The owners share a parking area and their house is just across the driveway so they were accessible. While friendly, waving and asking if we were OK or needed anything when they saw us, they, too, were unobtrusive. Our 3-bedroom house was so clean we thought it must have been recently remodeled. We couldn’t find scuff marks on the paint or scratches on the wood floors. The carpets were fresh. The towels were sparkling white. We enjoyed a fully stocked laundry room, all the appliances (blender, hand mixer, stand mixer, etc.) that we could want. Our host, Jim, loaned us a car cover for our car. As we neared Christmas, Teri handed over the keys to the locked closets where she stored seasonal decorations as well as heavier comforters. She brought over a wreath for our front door, with a matching door hook. We found it all so comfortable and enjoyable that we didn’t hesitate to re-book with them when we knew we were coming back to Asheville in the spring.

The “superhost” strategy didn’t work when we tried to book in Sedona for the winter. We were late nailing down our dates and, by the time we did, most of the rentals left were either studios – too small for us at our age for two full months – or multi-bedroom (4 or 5 or 6) and very expensive. So we booked a three-bedroom townhouse with an owner who’d only had the property available for a couple of months. We reasoned that at least we knew the photos (very nice) were recent, the area was where we wanted to be and, since it was a townhouse, there was less chance that someone had renovated it oddly over the years, as can happen with a free-standing house.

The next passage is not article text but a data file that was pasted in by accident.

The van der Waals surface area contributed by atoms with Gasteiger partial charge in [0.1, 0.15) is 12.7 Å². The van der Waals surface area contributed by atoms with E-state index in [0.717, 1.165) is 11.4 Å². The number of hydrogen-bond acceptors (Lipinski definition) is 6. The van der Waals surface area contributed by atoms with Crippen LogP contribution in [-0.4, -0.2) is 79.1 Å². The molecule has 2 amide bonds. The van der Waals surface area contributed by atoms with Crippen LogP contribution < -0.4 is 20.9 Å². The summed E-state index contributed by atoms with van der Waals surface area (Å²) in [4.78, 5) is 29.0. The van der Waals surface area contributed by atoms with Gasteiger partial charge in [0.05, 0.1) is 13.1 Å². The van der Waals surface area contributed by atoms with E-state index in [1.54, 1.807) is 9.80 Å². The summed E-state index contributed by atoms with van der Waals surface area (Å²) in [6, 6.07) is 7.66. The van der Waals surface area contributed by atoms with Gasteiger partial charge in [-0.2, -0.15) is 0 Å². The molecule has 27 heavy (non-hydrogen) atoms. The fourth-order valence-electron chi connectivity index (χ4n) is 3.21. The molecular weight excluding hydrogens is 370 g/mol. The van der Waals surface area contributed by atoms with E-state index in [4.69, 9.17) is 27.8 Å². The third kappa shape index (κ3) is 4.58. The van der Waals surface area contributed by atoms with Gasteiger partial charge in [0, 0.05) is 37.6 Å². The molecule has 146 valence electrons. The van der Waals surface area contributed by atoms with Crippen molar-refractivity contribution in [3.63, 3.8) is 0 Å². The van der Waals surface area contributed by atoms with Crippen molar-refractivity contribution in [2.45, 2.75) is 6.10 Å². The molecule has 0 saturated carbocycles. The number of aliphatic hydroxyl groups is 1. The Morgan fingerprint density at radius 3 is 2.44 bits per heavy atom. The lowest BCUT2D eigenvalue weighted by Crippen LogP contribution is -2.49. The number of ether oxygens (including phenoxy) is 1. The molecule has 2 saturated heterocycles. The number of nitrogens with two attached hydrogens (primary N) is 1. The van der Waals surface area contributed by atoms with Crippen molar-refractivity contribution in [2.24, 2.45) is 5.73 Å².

We took a chance and were delighted: the house, while lacking an iron and some serving dishes, had a lovely attached garage, was quiet, had a fabulous Tempur-Pedic bed and suited our needs very well.

Have there been issues?

Of course. Our refrigerator went on the fritz in Sedona and we visited Charleston, SC, during an unusual weeklong cold spell that followed an even more unusual snow and ice storm. Heating systems in Charleston, even in a modern city house, are not designed to warm a house to 70 degrees when the temperature refuses to rise above freezing for days on end. In both cases, we judged our rentals by the quality of the response we got from our landlords, not the problem itself. In Sedona, a text to our landlord quickly brought a repairman who made repairs as quickly as he could. Our landlord, located in Kansas, not only stayed in close contact, he offered to pay us for any food we lost and begged us to let him know if he just needed to give in and buy a new refrigerator. In Charleston, again offering help via text, our landlord refunded us money for the trouble we suffered even though we just retreated to a warm upstairs and watched TV from bed instead of from the couch.